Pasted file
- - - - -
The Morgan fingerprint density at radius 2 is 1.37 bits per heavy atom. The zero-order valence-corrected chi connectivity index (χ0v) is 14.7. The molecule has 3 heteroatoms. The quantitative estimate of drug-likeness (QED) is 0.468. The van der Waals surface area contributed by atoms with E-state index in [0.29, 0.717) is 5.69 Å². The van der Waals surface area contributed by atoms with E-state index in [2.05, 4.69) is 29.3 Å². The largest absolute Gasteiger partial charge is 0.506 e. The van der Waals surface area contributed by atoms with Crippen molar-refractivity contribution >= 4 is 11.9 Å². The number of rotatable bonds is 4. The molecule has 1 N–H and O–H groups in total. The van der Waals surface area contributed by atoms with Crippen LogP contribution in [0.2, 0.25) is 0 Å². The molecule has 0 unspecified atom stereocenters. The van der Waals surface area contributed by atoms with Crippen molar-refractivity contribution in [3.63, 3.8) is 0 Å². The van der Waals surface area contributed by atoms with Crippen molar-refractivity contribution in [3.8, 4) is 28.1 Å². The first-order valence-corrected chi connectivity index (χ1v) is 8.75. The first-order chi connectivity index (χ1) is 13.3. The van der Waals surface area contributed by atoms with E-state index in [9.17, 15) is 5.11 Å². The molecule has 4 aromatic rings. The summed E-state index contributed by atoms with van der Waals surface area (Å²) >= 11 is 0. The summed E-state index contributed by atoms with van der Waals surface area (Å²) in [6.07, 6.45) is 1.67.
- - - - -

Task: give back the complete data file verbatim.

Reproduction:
The Morgan fingerprint density at radius 2 is 1.37 bits per heavy atom. The zero-order valence-corrected chi connectivity index (χ0v) is 14.7. The molecule has 3 heteroatoms. The quantitative estimate of drug-likeness (QED) is 0.468. The van der Waals surface area contributed by atoms with E-state index in [0.29, 0.717) is 5.69 Å². The van der Waals surface area contributed by atoms with E-state index in [2.05, 4.69) is 29.3 Å². The largest absolute Gasteiger partial charge is 0.506 e. The van der Waals surface area contributed by atoms with Crippen molar-refractivity contribution >= 4 is 11.9 Å². The number of rotatable bonds is 4. The molecule has 1 N–H and O–H groups in total. The van der Waals surface area contributed by atoms with Crippen LogP contribution in [0.2, 0.25) is 0 Å². The molecule has 0 unspecified atom stereocenters. The van der Waals surface area contributed by atoms with Crippen molar-refractivity contribution in [3.63, 3.8) is 0 Å². The van der Waals surface area contributed by atoms with Crippen molar-refractivity contribution in [3.8, 4) is 28.1 Å². The first-order valence-corrected chi connectivity index (χ1v) is 8.75. The first-order chi connectivity index (χ1) is 13.3. The van der Waals surface area contributed by atoms with E-state index in [9.17, 15) is 5.11 Å². The molecule has 4 aromatic rings. The summed E-state index contributed by atoms with van der Waals surface area (Å²) >= 11 is 0. The summed E-state index contributed by atoms with van der Waals surface area (Å²) in [6.07, 6.45) is 1.67.